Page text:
• Heart Failure
  • Cardiovascular Clinical Consult
  • Adult Immunization
  • Hepatic Disease
  • Rare Disorders
  • Pediatric Immunization
  • Implementing The Topcon Ocular Telehealth Platform
  • Weight Management
  • Monkeypox
  • Guidelines
  • Men's Health
  • Psychiatry
  • Allergy
  • Nutrition
  • Women's Health
  • Cardiology
  • Substance Use
  • Pediatrics
  • Kidney Disease
  • Genetics
  • Complimentary & Alternative Medicine
  • Dermatology
  • Endocrinology
  • Oral Medicine
  • Otorhinolaryngologic Diseases
  • Pain
  • Gastrointestinal Disorders
  • Geriatrics
  • Infection
  • Musculoskeletal Disorders
  • Obesity
  • Rheumatology
  • Technology
  • Cancer
  • Nephrology
  • Anemia
  • Neurology
  • Pulmonology

Five Tips to Help Your Patients Prepare for Anesthesia and Surgery


One in four people may cancel or delay surgery because the whole idea of general anesthesia is frightening. Offer good counsel to help keep things on track.

It’s a scene that plays out all too often. Your patient needs elective surgery. The surgery is authorized and scheduled with the patient; pre-op blood work is completed. But a few days before the procedure, the patient cancels. Why?

While there are many reasons, it’s a good bet that your patient may be afraid-not of the surgery itself, but of the anesthesia. Research suggests 1 in 4 people may put off surgery because of a lack of understanding and/or apprehension about anesthesia. A 2013 study reported that 81% of patients experience preoperative anxiety.

[[{"type":"media","view_mode":"media_crop","fid":"38873","attributes":{"alt":"©DmitriNaruta/Shutterstock.com","class":"media-image media-image-right","id":"media_crop_8142772272844","media_crop_h":"0","media_crop_image_style":"-1","media_crop_instance":"3904","media_crop_rotate":"0","media_crop_scale_h":"0","media_crop_scale_w":"0","media_crop_w":"0","media_crop_x":"0","media_crop_y":"0","style":"width: 300px; height: 223px; float: right;","title":"©DmitriNaruta/Shutterstock.com","typeof":"foaf:Image"}}]]Anesthesia is safer than ever before; practitioners know that a patient has a better chance of being hit by lightning than of dying of anesthesia-related complications. But a few tips can help clinicians ease patient anxiety and help them prepare for surgery, minimizing the chances of cancellations.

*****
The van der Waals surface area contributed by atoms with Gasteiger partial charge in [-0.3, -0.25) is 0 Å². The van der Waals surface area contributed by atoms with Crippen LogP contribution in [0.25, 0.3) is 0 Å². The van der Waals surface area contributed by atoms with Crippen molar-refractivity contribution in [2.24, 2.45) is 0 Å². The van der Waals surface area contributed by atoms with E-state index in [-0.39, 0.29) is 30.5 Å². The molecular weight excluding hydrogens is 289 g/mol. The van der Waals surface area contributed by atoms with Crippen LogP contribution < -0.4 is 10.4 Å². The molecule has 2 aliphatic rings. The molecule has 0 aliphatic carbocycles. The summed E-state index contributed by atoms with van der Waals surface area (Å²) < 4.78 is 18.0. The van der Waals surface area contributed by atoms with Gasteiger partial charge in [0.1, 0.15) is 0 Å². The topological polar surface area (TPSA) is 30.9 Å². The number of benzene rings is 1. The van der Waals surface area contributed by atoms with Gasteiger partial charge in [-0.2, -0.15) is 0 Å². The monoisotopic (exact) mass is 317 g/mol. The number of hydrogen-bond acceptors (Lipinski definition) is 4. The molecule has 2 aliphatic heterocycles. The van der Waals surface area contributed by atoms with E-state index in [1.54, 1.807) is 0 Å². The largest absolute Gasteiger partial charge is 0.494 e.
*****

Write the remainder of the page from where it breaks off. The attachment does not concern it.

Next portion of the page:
1. Let your patient share worries, and offer reassurance.  

Patients look to you to allay their fears. Allow time for questions and concerns, and answer them fully and candidly. Encourage your patient to bring a family member or friend to the pre-op appointment so they both can understand the anesthesia process before and after the surgery. It is especially helpful if the person who comes to the pre-op visit is the same person who accompanies the patient on the day of surgery.

If the patient is worried and the medical condition permits, encourage use of relaxation techniques like breathing exercises, meditation or muscle relaxation, or massages to address anxiety. If all else fails and if the situation warrants it (and with the approval of the physician anesthesiologist), consider prescribing a presurgical sedative.

2. Facilitate a meeting directly with the anesthesiologist if patients express concerns. 

For a patient with high anxiety, it may be wise to arrange a talk with the physician anesthesiologist in advance so the patient can learn more about the anesthesia that will be administered, as well as post-op care. Many anesthesiologists are able to talk to patients in advance of the surgery or procedure.